The Indonesian Ministry of Health detected the Omicron XBB subvariant in Indonesia. Spokesperson for the Ministry of Health, M. Syahril said that the first XBB case in Indonesia was a local transmission. This XBB variant was detected in a 29-year-old woman who had just returned from Lombok, West Nusa Tenggara. There are symptoms, such as cough, runny nose, and fever. Then, she was tested positive on September 26. After undergoing isolation, the patient was declared cured on October 3.
Following this finding, the Ministry of Health rushed to take anticipatory efforts by testing and tracing 10 close contacts. As a result, all close contacts tested negative for the XBB variant of COVID-19.
Syahril further said that although the new XBB variant is contagious, the fatality is no more severe than the Omicron variant. However, the country cannot be said to be safe from the COVID-19 pandemic. Therefore, various mutations of new variants still have the potential to continue to occur. In recent days, cases have also been reported to increase in 24 provinces.
Since the first discovery of the Omicron XBB subvariant, 24 countries have reported the finding of this subvariant. Syahril also said that this XBB variant caused a sharp spike in COVID-19 cases in Singapore, accompanied by an increase in the trend of hospitalization. In the country, this variant has triggered a rise in cases to 6,000 positive confirmations per day.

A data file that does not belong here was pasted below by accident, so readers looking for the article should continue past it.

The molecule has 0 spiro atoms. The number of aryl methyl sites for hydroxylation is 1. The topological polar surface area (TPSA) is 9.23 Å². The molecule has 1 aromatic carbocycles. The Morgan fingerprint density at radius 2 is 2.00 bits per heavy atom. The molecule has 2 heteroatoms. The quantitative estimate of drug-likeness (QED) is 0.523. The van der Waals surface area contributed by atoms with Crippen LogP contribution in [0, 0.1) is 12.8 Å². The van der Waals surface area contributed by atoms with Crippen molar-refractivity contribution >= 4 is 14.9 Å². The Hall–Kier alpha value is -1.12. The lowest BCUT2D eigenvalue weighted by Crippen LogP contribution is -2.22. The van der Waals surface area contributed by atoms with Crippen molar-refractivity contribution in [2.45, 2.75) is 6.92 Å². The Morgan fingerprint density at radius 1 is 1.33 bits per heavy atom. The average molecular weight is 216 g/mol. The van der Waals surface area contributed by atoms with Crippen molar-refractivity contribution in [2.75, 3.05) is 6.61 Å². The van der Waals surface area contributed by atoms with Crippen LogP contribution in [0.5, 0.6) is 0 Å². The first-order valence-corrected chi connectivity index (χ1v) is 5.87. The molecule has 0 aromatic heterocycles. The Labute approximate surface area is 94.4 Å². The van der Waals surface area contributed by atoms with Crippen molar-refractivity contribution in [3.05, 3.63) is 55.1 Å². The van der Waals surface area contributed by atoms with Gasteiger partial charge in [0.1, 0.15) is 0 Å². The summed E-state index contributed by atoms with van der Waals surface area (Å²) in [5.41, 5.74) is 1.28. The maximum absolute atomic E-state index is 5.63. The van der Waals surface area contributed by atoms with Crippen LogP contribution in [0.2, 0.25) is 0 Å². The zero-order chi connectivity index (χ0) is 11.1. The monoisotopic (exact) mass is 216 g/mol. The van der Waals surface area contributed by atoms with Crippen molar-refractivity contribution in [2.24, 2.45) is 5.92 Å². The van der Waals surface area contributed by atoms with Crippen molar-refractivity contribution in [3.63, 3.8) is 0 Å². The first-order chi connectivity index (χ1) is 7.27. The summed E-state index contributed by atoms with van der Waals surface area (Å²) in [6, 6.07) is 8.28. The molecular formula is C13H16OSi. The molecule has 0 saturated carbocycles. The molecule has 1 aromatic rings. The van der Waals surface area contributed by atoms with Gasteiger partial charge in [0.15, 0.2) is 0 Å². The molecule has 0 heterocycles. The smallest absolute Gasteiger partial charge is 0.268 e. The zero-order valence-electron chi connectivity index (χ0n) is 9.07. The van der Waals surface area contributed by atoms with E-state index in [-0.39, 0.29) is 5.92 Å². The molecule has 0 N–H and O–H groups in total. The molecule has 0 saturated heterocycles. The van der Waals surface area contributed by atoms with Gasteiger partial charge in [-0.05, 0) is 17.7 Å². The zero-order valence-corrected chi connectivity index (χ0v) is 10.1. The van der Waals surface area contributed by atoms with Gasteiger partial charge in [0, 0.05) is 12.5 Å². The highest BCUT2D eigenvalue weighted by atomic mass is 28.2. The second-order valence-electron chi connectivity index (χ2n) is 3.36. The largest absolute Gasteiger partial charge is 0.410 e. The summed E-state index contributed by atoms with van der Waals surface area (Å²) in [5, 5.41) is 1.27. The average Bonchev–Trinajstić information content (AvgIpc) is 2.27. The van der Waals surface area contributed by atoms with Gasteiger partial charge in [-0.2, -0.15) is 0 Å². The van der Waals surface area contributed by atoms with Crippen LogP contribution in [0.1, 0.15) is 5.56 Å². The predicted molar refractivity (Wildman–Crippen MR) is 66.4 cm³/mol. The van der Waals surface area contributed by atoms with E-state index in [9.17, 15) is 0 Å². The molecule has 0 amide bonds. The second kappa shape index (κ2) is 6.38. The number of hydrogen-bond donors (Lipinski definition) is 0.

Transmission of various variants of COVID-19 usually increases after the holiday season. Soon, we will welcome the Christmas and New Year holidays. This is when our vigilance must be raised. Although the various variants of this virus are getting weaker, for certain people this virus can still be deadly.
Fortunately, Indonesia has not relaxed its vigilance against this virus. Inside buildings and on public transportation, the use of masks is still mandatory. Vaccination continues. However, this country is also not completely free from COVID-19. Each individual still has to take care of themselves by wearing a mask, washing their hands as often as possible, avoiding crowds and reducing travel.